“High intensity discharge (HID) lamps” as such term is used herein, are lamps that produce illumination when an arc of electrical energy is passed across an arc gap in a gaseous medium contained in the lamp. Such lamps typically use a ballast for generating an electrical charge and regulating voltage and current that is passed to a burner, or arc-generation device. Examples of HID lamps include, without limitation, metal halide lamps, compact metal halide lamps, pulse-start metal halide lamps, high pressure sodium lamps, low pressure sodium lamps, white high pressure sodium lamps and mercury vapor lamps. A preferred HID lamp includes a metal halide capsule comprising a quartz wall bounding an ionizable fill.

Utilization of an HID lamp in place of a conventional incandescent PAR 64 lamp in an exterior lighting installation of an aircraft enables the lighting system to be markedly improved toward the objective of not having to replace incandescent PAR lighting at frequent intervals during the service life of the aircraft. The issue with this change, however, is that the HID burner requires a ballast, and there is therefore need of down-time for the aircraft to be re-wired and fitted for this device. The numbers of aircraft currently in service that have exterior incandescent PAR lighting systems is very large, however, and such change therefore would require idling of significant numbers of aircraft in order to be upfitted to accommodate HID lamps.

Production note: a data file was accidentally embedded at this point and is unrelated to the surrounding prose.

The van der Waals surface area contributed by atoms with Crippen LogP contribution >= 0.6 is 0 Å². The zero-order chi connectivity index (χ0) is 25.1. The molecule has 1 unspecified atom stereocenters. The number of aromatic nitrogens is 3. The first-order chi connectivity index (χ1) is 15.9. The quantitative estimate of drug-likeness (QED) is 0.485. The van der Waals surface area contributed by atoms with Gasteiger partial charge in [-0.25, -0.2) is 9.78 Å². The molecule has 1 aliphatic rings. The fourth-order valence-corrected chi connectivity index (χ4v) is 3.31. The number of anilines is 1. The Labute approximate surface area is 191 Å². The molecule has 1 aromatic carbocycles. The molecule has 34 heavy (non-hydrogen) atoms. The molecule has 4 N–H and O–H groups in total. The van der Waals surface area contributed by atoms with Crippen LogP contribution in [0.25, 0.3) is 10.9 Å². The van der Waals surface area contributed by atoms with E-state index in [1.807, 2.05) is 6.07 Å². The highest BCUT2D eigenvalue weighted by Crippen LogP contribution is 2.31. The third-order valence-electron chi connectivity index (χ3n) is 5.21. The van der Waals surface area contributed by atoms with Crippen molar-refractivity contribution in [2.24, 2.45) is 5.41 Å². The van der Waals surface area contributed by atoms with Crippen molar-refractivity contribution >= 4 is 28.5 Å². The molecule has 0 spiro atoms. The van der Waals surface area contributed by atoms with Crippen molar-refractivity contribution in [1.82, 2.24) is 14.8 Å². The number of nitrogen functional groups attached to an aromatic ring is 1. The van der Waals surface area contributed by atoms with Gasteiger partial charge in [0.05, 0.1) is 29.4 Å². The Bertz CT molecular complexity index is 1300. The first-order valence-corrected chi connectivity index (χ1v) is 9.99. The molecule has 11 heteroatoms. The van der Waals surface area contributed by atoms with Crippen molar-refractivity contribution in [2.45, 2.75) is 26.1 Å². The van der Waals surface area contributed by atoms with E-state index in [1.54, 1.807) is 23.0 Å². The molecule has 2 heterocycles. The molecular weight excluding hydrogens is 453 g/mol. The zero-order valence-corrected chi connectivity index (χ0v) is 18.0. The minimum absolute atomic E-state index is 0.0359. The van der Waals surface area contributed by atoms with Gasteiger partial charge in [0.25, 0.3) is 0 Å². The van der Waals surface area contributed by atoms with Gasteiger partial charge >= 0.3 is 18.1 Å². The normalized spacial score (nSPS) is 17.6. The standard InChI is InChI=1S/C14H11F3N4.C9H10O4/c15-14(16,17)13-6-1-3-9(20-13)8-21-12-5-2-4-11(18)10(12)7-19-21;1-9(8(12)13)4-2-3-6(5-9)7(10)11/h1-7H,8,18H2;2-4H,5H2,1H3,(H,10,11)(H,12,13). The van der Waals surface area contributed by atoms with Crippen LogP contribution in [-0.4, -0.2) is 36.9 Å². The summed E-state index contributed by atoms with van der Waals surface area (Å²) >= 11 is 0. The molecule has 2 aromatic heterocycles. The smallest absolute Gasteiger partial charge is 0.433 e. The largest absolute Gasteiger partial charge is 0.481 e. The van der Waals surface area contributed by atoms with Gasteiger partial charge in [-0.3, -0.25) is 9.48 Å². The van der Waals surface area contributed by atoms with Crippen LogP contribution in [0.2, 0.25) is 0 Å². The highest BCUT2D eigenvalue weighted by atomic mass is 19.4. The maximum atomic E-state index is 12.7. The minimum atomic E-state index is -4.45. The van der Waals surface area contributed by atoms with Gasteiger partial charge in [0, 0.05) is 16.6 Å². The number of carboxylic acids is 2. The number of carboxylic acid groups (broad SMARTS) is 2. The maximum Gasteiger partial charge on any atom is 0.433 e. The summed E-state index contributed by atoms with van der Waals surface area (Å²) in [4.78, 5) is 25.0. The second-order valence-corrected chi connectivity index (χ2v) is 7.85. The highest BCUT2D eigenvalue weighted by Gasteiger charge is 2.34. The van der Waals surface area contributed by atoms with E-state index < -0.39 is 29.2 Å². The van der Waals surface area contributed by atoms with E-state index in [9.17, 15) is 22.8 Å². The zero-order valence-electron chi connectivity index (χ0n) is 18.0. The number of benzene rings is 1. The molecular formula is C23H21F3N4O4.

In various embodiments, the present invention provides a drop-in replacement HID lamp assembly that is able to be implemented in existing incandescent PAR lamp installations, without modification to the aircraft.

In one embodiment, such result is achieved by a composite lamp assembly that utilizes a PAR 64 outer reflector housing as a shell for the lamp assembly structure having a concave surface defining an interior volume of the housing. An electronic ballast unit is mounted in the housing, e.g., in the interior volume, at an interior portion of the inner surface of the housing, in electrical contact with the base terminal structure of the lamp assembly. A PAR 46 reflector is mounted in the interior volume, overlying the electronic ballast unit. This reflector also has a concave surface, defining a sub-interior volume. An HID lamp unit is mounted in the sub-interior volume of the PAR 46 reflector. A lens is mounted over the PAR 46 reflector and secured to the PAR 64 reflector at a circumferential periphery of the lens, to form an enclosure containing the ballast unit, the PAR 46 reflector and the HID lamp unit.

The base terminal structure of such composite lamp assembly is selected to be identical to that of a PAR 64 Q4559X lamp assembly, so as to be coupleable with the mounting fixture of the aircraft lighting installation.

Such a composite lamp assembly, using a 50 watt HID PAR 46 lighting system, produces a higher light output than a Q4559X halogen lamp.